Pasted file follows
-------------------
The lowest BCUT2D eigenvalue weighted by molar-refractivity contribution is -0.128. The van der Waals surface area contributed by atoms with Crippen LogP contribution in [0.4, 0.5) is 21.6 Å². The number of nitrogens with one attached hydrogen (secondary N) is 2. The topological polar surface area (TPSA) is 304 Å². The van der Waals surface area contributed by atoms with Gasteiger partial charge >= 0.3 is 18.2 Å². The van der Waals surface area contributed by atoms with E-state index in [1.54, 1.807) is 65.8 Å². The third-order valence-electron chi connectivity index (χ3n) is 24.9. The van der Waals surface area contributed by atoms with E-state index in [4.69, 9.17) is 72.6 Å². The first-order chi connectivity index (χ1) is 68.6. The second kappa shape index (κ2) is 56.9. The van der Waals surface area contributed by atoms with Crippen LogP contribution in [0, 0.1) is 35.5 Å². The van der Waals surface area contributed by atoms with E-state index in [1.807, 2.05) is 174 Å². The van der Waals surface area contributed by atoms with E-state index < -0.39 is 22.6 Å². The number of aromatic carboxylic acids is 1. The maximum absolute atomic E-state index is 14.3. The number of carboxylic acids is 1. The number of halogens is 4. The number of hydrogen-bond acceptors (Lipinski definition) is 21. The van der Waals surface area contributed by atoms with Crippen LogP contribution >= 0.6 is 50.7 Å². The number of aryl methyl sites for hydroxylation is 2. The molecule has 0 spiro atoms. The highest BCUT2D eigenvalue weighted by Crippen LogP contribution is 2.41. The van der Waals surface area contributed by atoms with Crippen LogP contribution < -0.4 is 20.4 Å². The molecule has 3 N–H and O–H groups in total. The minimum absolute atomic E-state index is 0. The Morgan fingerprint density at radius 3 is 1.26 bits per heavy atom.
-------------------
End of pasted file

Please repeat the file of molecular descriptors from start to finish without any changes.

The lowest BCUT2D eigenvalue weighted by molar-refractivity contribution is -0.128. The van der Waals surface area contributed by atoms with Crippen LogP contribution in [0.4, 0.5) is 21.6 Å². The number of nitrogens with one attached hydrogen (secondary N) is 2. The topological polar surface area (TPSA) is 304 Å². The van der Waals surface area contributed by atoms with Gasteiger partial charge >= 0.3 is 18.2 Å². The van der Waals surface area contributed by atoms with E-state index in [1.54, 1.807) is 65.8 Å². The third-order valence-electron chi connectivity index (χ3n) is 24.9. The van der Waals surface area contributed by atoms with E-state index in [4.69, 9.17) is 72.6 Å². The first-order chi connectivity index (χ1) is 68.6. The second kappa shape index (κ2) is 56.9. The van der Waals surface area contributed by atoms with Crippen LogP contribution in [0, 0.1) is 35.5 Å². The van der Waals surface area contributed by atoms with E-state index in [1.807, 2.05) is 174 Å². The van der Waals surface area contributed by atoms with E-state index < -0.39 is 22.6 Å². The number of aromatic carboxylic acids is 1. The maximum absolute atomic E-state index is 14.3. The number of carboxylic acids is 1. The number of halogens is 4. The number of hydrogen-bond acceptors (Lipinski definition) is 21. The van der Waals surface area contributed by atoms with Crippen LogP contribution >= 0.6 is 50.7 Å². The number of aryl methyl sites for hydroxylation is 2. The molecule has 0 spiro atoms. The highest BCUT2D eigenvalue weighted by Crippen LogP contribution is 2.41. The van der Waals surface area contributed by atoms with Crippen LogP contribution < -0.4 is 20.4 Å². The molecule has 3 N–H and O–H groups in total. The minimum absolute atomic E-state index is 0. The Morgan fingerprint density at radius 3 is 1.26 bits per heavy atom.